Although Buck's time as a starter may be a short one, he isn't acting like a player who was considered to be a "throw-in" in the multi-player swap. In fact, recent statements by Buck make him look more like a throwback at the catcher's position than a throw-in.
|John Buck stops here. And so do bad habits and poor efforts for the Mets pitching staff.|
In 2012, Johan Santana started off the season strongly after missing the entire 2011 campaign. But after his historic no-hitter on June 1, Santana's feel-good season crumbled faster than a late-inning lead. The general consensus was that Santana's horrid stretch - he became the first Met to allow six or more earned runs in five consecutive starts - was due to nagging ankle and back injuries, as well as fatigue from the long layoff following his 2011 shoulder surgery. But John Buck doesn't see it that way.
In an interview with Kevin Burkhardt, Buck claimed that Santana might have been tipping his pitches last year. Buck will work with Santana in Port St. Lucie to "tighten some of those things up" and considers the matter all clear.
In addition, Buck has also been offering advice to Matt Harvey, who will be entering his first full season in the major leagues in 2013. Harvey was brilliant in a ten-start tryout for the Mets in 2012, recording a stellar 2.73 ERA and striking out nearly 11 batters per nine innings. His new catcher was impressed by his "heavy stuff", but has some advice for Harvey if he wants to be more successful at the big league level. Buck said:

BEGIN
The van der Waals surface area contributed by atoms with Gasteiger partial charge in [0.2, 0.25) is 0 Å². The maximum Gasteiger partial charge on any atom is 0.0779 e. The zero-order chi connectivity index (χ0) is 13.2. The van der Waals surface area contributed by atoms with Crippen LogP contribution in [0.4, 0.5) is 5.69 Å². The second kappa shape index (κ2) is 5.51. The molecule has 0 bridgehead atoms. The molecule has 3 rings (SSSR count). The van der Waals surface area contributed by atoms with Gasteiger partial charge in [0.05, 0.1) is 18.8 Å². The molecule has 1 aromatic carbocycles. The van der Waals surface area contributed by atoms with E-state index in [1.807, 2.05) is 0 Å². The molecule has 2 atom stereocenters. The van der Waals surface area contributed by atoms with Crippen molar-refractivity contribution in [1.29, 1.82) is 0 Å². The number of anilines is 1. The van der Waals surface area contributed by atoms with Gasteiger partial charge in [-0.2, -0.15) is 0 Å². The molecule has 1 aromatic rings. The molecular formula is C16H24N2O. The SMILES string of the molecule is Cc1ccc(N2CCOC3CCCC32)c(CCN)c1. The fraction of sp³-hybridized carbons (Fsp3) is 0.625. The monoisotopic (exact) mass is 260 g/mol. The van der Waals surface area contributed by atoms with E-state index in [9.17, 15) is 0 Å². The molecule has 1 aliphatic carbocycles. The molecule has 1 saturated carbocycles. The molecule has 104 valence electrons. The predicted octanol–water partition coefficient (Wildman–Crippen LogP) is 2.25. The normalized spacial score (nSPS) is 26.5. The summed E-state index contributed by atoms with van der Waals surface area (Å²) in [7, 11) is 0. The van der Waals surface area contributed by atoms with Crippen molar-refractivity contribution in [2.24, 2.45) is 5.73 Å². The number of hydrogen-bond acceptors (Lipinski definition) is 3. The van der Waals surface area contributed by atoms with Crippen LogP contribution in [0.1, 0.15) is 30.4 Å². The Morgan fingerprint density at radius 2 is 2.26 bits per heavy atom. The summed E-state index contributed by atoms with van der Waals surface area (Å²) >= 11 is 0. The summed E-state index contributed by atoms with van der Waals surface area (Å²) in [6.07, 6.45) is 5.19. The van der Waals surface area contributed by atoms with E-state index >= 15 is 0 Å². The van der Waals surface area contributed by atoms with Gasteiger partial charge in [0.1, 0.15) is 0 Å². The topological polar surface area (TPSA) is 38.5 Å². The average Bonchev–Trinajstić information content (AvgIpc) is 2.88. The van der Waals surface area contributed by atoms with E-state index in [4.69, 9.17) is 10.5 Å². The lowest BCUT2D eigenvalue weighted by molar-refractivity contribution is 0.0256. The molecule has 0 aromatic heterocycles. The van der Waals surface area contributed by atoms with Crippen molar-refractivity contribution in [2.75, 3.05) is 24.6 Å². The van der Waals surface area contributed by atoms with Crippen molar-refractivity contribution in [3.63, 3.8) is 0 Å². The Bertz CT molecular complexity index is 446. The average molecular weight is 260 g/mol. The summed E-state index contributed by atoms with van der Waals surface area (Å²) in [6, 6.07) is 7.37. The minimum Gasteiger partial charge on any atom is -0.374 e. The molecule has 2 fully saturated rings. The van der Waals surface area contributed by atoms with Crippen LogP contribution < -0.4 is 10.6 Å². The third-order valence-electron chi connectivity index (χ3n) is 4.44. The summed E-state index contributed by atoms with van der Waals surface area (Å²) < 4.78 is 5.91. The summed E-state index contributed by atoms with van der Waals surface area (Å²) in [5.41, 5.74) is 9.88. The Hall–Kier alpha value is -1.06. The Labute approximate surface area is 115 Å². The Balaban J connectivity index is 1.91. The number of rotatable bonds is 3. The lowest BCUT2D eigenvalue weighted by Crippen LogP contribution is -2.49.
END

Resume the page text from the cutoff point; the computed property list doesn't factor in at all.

"My focus with him is to hone down what he needs to be effective as a power pitcher. If you get up there as a power pitcher and just aimlessly throw pitches, sometimes, as a hitter, you can wait on that. But if he uses his stuff effectively in those power situations, then you’re not only being a power pitcher, you’re keeping the hitters off-balance."
John Buck figures to get the bulk of the catching duty for the Mets while Travis d'Arnaud gets more seasoning at AAA-Las Vegas. But even after d'Arnaud gets his eventual promotion, Buck figures to be a key member of the team. He won't be calling pitches from behind the plate, but he will be coaxing his pitchers to perform better from the bench, serving as the team's unofficial second pitching coach and manager.
Many former catchers have gone on to become managers after their playing careers were over. But new Mets catcher John Buck isn't waiting for his playing days to end to serve as a mentor both on and off the field.
Travis d'Arnaud and Noah Syndergaard may have been the key pieces in the deal that sent R.A. Dickey to Toronto. But don't call John Buck the throw-in in the deal. Rather, call him a throwback to the days when catchers served as the team's on-field manager. The Mets hope Buck's experience and insight will help the young starters and the veterans to pitch to the best of their abilities. If they do, then the throwback might just allow the team to look ahead to better days at Citi Field.